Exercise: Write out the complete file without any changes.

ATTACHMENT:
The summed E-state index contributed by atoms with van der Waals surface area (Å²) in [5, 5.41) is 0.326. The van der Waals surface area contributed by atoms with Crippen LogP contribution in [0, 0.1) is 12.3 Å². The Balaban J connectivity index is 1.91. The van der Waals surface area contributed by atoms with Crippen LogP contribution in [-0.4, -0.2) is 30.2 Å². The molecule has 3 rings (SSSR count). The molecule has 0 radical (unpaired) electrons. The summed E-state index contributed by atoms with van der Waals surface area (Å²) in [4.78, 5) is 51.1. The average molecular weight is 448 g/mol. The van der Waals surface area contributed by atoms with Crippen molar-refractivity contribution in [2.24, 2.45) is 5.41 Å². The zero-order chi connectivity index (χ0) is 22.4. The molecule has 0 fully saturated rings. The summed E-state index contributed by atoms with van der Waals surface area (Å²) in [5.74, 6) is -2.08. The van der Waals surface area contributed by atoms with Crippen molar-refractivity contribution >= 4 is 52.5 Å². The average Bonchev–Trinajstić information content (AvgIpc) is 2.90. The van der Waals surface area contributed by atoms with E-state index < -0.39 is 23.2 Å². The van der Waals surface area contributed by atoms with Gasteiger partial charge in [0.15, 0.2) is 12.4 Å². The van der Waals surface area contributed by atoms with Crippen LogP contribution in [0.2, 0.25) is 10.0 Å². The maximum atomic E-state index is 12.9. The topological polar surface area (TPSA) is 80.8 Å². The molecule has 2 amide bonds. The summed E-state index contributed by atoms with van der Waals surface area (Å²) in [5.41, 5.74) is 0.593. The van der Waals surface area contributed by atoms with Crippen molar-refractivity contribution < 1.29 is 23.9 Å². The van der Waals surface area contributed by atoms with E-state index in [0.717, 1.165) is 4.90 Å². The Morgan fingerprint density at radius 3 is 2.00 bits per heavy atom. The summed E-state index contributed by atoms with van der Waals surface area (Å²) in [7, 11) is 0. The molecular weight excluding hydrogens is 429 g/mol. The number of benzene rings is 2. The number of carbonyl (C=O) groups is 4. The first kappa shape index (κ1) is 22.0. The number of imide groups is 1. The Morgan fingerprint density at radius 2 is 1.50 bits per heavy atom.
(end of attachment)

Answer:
The summed E-state index contributed by atoms with van der Waals surface area (Å²) in [5, 5.41) is 0.326. The van der Waals surface area contributed by atoms with Crippen LogP contribution in [0, 0.1) is 12.3 Å². The Balaban J connectivity index is 1.91. The van der Waals surface area contributed by atoms with Crippen LogP contribution in [-0.4, -0.2) is 30.2 Å². The molecule has 3 rings (SSSR count). The molecule has 0 radical (unpaired) electrons. The summed E-state index contributed by atoms with van der Waals surface area (Å²) in [4.78, 5) is 51.1. The average molecular weight is 448 g/mol. The van der Waals surface area contributed by atoms with Crippen molar-refractivity contribution in [2.24, 2.45) is 5.41 Å². The zero-order chi connectivity index (χ0) is 22.4. The molecule has 0 fully saturated rings. The summed E-state index contributed by atoms with van der Waals surface area (Å²) in [5.74, 6) is -2.08. The van der Waals surface area contributed by atoms with Crippen molar-refractivity contribution >= 4 is 52.5 Å². The average Bonchev–Trinajstić information content (AvgIpc) is 2.90. The van der Waals surface area contributed by atoms with E-state index < -0.39 is 23.2 Å². The van der Waals surface area contributed by atoms with Gasteiger partial charge in [0.15, 0.2) is 12.4 Å². The van der Waals surface area contributed by atoms with Crippen LogP contribution in [0.2, 0.25) is 10.0 Å². The maximum atomic E-state index is 12.9. The topological polar surface area (TPSA) is 80.8 Å². The molecule has 2 amide bonds. The summed E-state index contributed by atoms with van der Waals surface area (Å²) in [5.41, 5.74) is 0.593. The van der Waals surface area contributed by atoms with Crippen molar-refractivity contribution < 1.29 is 23.9 Å². The van der Waals surface area contributed by atoms with E-state index in [0.717, 1.165) is 4.90 Å². The Morgan fingerprint density at radius 3 is 2.00 bits per heavy atom. The summed E-state index contributed by atoms with van der Waals surface area (Å²) in [7, 11) is 0. The molecular weight excluding hydrogens is 429 g/mol. The number of benzene rings is 2. The number of carbonyl (C=O) groups is 4. The first kappa shape index (κ1) is 22.0. The number of imide groups is 1. The Morgan fingerprint density at radius 2 is 1.50 bits per heavy atom.